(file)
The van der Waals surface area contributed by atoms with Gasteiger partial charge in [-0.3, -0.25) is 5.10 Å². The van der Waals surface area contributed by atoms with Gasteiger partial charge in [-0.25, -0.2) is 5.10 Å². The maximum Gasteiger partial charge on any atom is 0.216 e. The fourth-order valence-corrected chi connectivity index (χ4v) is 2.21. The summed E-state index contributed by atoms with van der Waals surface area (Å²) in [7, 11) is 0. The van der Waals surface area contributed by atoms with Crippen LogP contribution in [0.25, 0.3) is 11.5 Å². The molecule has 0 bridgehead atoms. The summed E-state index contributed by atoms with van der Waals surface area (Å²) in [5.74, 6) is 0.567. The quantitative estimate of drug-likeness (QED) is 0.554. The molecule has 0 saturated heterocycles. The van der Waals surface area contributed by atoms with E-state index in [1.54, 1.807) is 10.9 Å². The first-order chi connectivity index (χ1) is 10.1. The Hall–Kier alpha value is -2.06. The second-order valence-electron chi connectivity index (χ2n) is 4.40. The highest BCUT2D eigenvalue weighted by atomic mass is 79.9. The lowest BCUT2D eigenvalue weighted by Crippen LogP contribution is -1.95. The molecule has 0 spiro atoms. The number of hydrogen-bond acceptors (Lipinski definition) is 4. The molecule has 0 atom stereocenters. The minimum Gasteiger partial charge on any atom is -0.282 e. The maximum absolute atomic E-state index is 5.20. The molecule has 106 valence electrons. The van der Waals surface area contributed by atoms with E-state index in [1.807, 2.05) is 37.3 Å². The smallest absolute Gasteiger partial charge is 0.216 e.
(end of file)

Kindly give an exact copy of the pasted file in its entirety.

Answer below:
The van der Waals surface area contributed by atoms with Gasteiger partial charge in [-0.3, -0.25) is 5.10 Å². The van der Waals surface area contributed by atoms with Gasteiger partial charge in [-0.25, -0.2) is 5.10 Å². The maximum Gasteiger partial charge on any atom is 0.216 e. The fourth-order valence-corrected chi connectivity index (χ4v) is 2.21. The summed E-state index contributed by atoms with van der Waals surface area (Å²) in [7, 11) is 0. The van der Waals surface area contributed by atoms with Crippen LogP contribution in [0.25, 0.3) is 11.5 Å². The molecule has 0 bridgehead atoms. The summed E-state index contributed by atoms with van der Waals surface area (Å²) in [5.74, 6) is 0.567. The quantitative estimate of drug-likeness (QED) is 0.554. The molecule has 0 saturated heterocycles. The van der Waals surface area contributed by atoms with E-state index in [1.54, 1.807) is 10.9 Å². The first-order chi connectivity index (χ1) is 10.1. The Hall–Kier alpha value is -2.06. The second-order valence-electron chi connectivity index (χ2n) is 4.40. The highest BCUT2D eigenvalue weighted by atomic mass is 79.9. The lowest BCUT2D eigenvalue weighted by Crippen LogP contribution is -1.95. The molecule has 0 spiro atoms. The number of hydrogen-bond acceptors (Lipinski definition) is 4. The molecule has 0 atom stereocenters. The minimum Gasteiger partial charge on any atom is -0.282 e. The maximum absolute atomic E-state index is 5.20. The molecule has 106 valence electrons. The van der Waals surface area contributed by atoms with E-state index in [1.807, 2.05) is 37.3 Å². The smallest absolute Gasteiger partial charge is 0.216 e.